Philanthropy is an inseparable part of the Masonic Fraternity in every land, but it is most prevalent in America.


Whether they are local luncheon groups with a few dozen participants or national groups with memberships in the hundreds of thousands, an almost universal feature of Masonic organisations is their sense of duty in supporting charity. A study of American Masonic charities is essentially a study of the evolving needs of western society. When food and shelter were both immediate and regular concerns, Masons responded with firewood and the fruits of the harvest. When care of widows, the aged and orphans were worries, Masons erected retirement homes and orphanages. When education was needed, Masons built schools and established scholarships, and, as these requirements became improved upon, Masons turned their philanthropy to more specific needs within the community: to crippled children; cancer patients; burn victims; those whose speech, language, sight or hearing is impaired; the homeless; the mentally ill; and many others.


Why Masons are so concerned with Philanthropy can be explained by considering what Masonry is. While there is no agreement on the actual origins of Freemasonry, the nature of the Order that has grown from the first Grand Lodge of 1717 is clear: it has become a worldwide Fraternity teaching universal principles of Brotherly Love, Relief and Truth. In a broader sense it teaches and promotes borderless brotherhood, moral improvement, mutual support, religious toleration. Civic betterment, freedom of thought, and universal charity. The latter, as if echoing the words of St. Paul to the Corinthians ‘the greatest of these is charity’ is undeniably the most noticeable activity. Certainly, Freemasonry without Charity could never be.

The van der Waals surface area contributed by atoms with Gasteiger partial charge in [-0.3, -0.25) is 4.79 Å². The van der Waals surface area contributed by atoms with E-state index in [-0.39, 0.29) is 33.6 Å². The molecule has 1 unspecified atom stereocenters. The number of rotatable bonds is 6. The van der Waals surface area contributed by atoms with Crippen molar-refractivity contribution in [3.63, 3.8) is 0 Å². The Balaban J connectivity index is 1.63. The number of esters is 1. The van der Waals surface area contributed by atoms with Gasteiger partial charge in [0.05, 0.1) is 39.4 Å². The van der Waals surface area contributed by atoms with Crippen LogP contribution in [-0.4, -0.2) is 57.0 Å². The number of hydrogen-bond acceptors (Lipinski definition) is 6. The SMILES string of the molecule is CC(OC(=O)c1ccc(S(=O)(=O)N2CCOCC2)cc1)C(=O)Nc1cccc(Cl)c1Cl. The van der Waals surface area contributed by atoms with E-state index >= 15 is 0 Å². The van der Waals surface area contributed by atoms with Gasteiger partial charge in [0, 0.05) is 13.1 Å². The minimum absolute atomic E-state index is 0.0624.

Even when Masonry was a much smaller organisation than it is today, its charitable work was both public and generous - as with the ‘distressed brethren’, who in 1733 were helped to start a new life in the newly founded Colony of Georgia. Similarly, the Masons of Rhode Island put Charity to the fore in 1791 when one of the first actions of the newly founded Grand Lodge of Rhode Island was, a collection made of £11./9.4 Law Money, to be invested into Wood & distributed to the Poor of this Town the ensuing Winter.’


The growth of Masonic Philanthropy has been governed by the gradual development of the Craft. Masonry is not static, and just as society changed its structures as it evolved, so did Freemasonry. Throughout the eighteenth century, and for much of the nineteenth, its evolution in America followed the pattern set in Britain and in Europe, although the final shape of American Masonry was determined much more by the very different political and cultural conditions of a new, pioneering country.


The westward expansion of America was accompanied by the growth and maturation of its institutions. The social organisations that served the first colonists were not well suited for towns, and those appropriate for small farming villages did not meet the needs of industrial cities. The Masonic Fraternity was subject to the same social pressures for change, but it followed a unique evolutionary path. Rather than change its basic organisational unit. The local Lodge, Freemasonry spun off a constellation of collateral organisations, each meeting different needs that arose at different times.